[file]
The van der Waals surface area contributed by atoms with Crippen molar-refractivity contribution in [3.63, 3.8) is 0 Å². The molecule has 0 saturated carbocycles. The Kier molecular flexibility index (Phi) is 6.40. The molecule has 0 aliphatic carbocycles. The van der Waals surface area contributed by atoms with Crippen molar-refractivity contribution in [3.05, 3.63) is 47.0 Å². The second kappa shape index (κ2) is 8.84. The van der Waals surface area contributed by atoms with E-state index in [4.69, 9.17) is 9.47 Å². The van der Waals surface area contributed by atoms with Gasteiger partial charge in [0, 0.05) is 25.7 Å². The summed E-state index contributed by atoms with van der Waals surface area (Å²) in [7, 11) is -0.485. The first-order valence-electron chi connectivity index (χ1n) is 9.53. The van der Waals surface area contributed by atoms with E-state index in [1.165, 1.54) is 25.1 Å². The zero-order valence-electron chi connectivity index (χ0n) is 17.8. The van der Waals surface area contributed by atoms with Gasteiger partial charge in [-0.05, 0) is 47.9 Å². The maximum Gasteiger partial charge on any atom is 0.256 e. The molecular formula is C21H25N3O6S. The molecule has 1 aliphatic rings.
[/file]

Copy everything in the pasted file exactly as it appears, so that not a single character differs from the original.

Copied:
The van der Waals surface area contributed by atoms with Crippen molar-refractivity contribution in [3.63, 3.8) is 0 Å². The molecule has 0 saturated carbocycles. The Kier molecular flexibility index (Phi) is 6.40. The molecule has 0 aliphatic carbocycles. The van der Waals surface area contributed by atoms with Crippen molar-refractivity contribution in [3.05, 3.63) is 47.0 Å². The second kappa shape index (κ2) is 8.84. The van der Waals surface area contributed by atoms with E-state index in [4.69, 9.17) is 9.47 Å². The van der Waals surface area contributed by atoms with Gasteiger partial charge in [0, 0.05) is 25.7 Å². The summed E-state index contributed by atoms with van der Waals surface area (Å²) in [7, 11) is -0.485. The first-order valence-electron chi connectivity index (χ1n) is 9.53. The van der Waals surface area contributed by atoms with E-state index in [1.165, 1.54) is 25.1 Å². The zero-order valence-electron chi connectivity index (χ0n) is 17.8. The van der Waals surface area contributed by atoms with Gasteiger partial charge in [-0.05, 0) is 47.9 Å². The maximum Gasteiger partial charge on any atom is 0.256 e. The molecular formula is C21H25N3O6S. The molecule has 1 aliphatic rings.